This evening I was puttering around the Internet looking over a variety of photography-related web sites. I wasn’t looking for anything in particular, but eventually felt compelled to visit a web site which had been pretty instrumental in helping me during my research phase for the purchase of my first dSLR.
In reading one particular posting by the author I was immediately struck by how photography can be so readily segregated into two primary types: art and everything else. Granted, this isn’t the first time the issue of what is photography has come to mind. Hell, I spent plenty of time considering and discussing the various merits and pitfalls of the terms photograph, image, record, etc. without coming to any real conclusion. But putting that aside, I think the author went to great pains to illustrate how photography can be art or something else altogether.
He strongly urged a burgeoning photographer to not hang out with other photographers, reading books on photography and scanning the Internet for like-minded photographers, but to look at, read about and hang out with art and artists. He states “If an image lacks the right fundamentals of composition, light, form and colour, don’t even bother to press the shutter.” He further states “As a photographer, the hardest part is seeing the fundamentals and then paying enough attention to get them right.” Strong words. Strong words indeed.
During the course of reading the article I wasn’t certain what to think or feel. My feelings and thoughts were all over the place. Firstly I was rather depressed and thought how absolutely horrible my pictures must be. But once I got past this bit of self-indulgent self-deprecation, I understood that the author was really only trying to help me realize my possible potential. Nothing wrong with that I suppose. But I think the advice only works if the photographer in question (me, in this instance) is looking to create art.
I freely confess that I often take pictures that are simply records of a given moment in time. The pictures I took of my neighborhood’s luau or of my friends visiting from Florida are perfect examples. Do I try to frame and compose them? Yes, but not to any large degree as it is really about capturing the moment and with people and events everything changes moment to moment. Or when I was out taking pics of the dragonflies at the Cox Arboretum, I worked hard to put the sun in the right place, myself in the correct position and then it was mostly up to Mother Nature and we all know how fickle she can be! As soon as a dragonfly would alight upon a leaf I had mere seconds (if that long) to get the dragonfly both in focus and framed/composed in a reasonable fashion. Time was of the essence and in instances like these I don’t think there is a lot of time to consider the artfulness of any given shot. It’s either SHOOT NOW or never get a picture of a dragonfly.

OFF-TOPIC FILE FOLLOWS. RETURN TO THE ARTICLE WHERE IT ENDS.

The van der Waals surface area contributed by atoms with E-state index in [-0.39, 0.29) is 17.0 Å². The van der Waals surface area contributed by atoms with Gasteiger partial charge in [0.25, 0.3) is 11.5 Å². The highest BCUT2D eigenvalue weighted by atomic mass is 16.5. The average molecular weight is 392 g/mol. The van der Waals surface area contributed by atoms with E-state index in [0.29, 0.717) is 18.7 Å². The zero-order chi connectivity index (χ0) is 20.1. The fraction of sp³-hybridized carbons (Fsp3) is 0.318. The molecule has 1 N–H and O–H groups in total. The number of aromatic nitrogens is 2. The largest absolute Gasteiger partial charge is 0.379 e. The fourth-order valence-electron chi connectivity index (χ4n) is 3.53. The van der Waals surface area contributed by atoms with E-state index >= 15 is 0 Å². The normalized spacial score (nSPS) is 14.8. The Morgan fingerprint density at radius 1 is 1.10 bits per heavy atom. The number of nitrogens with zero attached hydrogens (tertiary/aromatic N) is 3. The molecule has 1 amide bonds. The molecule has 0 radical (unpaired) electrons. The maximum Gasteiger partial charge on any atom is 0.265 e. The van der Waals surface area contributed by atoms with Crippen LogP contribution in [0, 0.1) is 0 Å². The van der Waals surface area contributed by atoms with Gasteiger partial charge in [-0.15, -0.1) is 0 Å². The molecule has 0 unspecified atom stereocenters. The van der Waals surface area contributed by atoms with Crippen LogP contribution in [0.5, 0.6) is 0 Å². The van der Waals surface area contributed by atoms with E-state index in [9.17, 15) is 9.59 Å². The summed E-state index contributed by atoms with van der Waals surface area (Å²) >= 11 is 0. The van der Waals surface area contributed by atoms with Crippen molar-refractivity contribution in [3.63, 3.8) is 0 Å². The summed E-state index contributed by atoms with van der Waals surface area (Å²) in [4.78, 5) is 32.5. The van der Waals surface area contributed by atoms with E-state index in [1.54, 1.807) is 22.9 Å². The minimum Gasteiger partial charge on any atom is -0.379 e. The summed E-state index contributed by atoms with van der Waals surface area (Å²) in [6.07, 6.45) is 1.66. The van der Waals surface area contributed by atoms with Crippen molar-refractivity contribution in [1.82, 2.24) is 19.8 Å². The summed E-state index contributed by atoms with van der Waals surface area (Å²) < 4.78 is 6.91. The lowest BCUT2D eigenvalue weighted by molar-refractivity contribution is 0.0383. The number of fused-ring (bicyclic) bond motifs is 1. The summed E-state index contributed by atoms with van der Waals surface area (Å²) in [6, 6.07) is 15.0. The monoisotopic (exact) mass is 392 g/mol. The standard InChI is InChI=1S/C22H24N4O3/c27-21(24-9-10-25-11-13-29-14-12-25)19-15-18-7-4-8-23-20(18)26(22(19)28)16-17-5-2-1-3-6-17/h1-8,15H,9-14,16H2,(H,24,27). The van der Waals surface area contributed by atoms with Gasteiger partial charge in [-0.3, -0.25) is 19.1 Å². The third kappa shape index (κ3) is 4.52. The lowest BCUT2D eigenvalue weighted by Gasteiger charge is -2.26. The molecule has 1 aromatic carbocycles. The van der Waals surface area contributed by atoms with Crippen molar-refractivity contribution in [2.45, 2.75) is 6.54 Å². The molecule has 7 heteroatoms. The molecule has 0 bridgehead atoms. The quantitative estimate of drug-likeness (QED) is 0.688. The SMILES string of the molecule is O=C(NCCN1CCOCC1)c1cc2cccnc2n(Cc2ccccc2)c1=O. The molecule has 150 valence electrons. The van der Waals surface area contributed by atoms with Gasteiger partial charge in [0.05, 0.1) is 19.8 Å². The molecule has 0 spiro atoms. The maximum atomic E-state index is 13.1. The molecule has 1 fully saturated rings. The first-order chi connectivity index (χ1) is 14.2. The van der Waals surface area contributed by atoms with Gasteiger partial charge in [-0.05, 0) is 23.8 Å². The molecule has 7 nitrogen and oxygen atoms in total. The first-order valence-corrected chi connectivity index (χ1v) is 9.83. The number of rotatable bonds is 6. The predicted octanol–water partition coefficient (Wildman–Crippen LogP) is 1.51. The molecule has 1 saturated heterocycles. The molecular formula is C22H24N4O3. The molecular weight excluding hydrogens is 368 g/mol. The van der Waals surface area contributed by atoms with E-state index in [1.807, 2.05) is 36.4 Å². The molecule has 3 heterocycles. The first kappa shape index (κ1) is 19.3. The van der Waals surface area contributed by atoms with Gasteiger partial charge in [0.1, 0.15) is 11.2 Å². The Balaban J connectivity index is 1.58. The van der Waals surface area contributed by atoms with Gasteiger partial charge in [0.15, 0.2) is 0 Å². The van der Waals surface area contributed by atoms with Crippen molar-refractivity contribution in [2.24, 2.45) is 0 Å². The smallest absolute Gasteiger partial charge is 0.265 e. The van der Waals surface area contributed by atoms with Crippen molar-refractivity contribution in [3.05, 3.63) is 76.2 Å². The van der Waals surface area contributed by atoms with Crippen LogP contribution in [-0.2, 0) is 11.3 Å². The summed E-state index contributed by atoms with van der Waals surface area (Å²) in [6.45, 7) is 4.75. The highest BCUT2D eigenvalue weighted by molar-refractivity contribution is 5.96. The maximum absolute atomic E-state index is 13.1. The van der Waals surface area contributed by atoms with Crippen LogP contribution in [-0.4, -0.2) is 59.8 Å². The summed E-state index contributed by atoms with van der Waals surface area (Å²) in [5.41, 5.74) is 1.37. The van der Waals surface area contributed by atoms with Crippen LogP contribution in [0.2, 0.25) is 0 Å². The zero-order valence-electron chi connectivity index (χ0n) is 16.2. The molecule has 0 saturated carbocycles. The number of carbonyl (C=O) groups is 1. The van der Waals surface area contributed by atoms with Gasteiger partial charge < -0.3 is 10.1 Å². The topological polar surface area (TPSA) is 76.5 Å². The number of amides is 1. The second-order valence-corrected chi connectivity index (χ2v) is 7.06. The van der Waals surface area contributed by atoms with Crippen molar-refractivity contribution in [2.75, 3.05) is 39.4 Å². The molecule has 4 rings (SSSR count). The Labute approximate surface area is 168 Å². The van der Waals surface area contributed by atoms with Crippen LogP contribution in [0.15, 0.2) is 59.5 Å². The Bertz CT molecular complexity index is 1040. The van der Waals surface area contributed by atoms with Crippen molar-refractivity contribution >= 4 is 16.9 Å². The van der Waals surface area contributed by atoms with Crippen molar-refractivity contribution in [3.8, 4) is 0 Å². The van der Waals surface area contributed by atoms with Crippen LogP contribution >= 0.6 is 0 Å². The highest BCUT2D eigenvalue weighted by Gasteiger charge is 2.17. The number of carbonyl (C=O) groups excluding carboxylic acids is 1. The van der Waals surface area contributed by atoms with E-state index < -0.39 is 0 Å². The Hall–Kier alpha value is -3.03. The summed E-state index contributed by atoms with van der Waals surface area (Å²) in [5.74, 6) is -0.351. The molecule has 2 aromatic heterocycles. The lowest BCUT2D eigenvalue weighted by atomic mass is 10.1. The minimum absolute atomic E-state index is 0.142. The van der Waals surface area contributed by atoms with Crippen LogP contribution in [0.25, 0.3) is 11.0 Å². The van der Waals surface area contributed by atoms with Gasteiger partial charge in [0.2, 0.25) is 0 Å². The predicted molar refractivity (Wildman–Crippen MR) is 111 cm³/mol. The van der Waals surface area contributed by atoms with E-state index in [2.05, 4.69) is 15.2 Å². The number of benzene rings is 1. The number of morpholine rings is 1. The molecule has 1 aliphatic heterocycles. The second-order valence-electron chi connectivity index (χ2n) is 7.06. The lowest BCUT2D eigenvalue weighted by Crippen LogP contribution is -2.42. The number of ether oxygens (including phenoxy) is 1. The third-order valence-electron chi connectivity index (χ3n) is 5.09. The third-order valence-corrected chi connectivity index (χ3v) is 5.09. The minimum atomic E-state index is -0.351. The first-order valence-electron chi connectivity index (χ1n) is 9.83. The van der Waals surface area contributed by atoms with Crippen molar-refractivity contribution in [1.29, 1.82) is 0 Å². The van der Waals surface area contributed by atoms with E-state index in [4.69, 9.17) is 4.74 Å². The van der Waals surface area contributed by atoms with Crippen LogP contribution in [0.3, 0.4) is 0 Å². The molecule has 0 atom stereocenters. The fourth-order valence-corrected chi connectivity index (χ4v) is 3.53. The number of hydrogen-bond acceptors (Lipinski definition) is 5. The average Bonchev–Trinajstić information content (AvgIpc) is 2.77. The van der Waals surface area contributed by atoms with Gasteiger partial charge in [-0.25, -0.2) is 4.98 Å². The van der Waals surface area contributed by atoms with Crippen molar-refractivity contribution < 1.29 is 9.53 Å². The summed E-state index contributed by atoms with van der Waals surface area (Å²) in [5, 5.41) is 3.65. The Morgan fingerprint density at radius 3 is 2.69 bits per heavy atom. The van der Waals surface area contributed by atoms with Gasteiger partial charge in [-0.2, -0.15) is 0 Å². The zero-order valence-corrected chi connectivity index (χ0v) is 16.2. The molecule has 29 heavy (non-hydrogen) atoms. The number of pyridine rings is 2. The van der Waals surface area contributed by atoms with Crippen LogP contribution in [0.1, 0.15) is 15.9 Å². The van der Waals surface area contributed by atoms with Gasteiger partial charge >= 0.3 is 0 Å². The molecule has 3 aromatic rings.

But upon further reflection of the author’s posting, it seems that the author is inferring a different type of photography. A type that involves forethought and planning. The sort that means a reccee of the location, consideration of the lighting options, set-up, etc. The sort of planning which might be involved for a painter considering an upcoming painting project. I think this is a markedly different sort of photography than the average every-day photographer is looking to do. It actually reminded me of another photographer/blogger who discussed how he has in his mind an end result for a given photograph so he shoots the image and then returns home to use his various photo-editing software to then try and create an end product that matches to his original vision. Wow. I still have a hard time wrapping my head around this sort of work. I mean, I could take an image file and manipulate it into something ‘artistic’, but the idea of starting with a vision and then bringing together the process of picture-taking and then editting is simply outside the scope of my abilities. At this time. Hell, maybe forever.
But you know what? You know what I really learned from this? I learned that I have once again reaffirmed my belief that I’m not in this to create art. I’m in this because it’s a hobby. I enjoy taking pictures. I eschew the editing process. But I really enjoy getting out the camera and snapping pics. And often it becomes infectious. I start out wanting to grab a few shots of the cats or the squirrels and then my eye catches something else and I’m suddently shooting it instead. It doesn’t mean these diversions meet with success, but they help to expand my mind to different options. They help me to keep an open mind to this photographic endeavor and I think that is probably more important than anything else.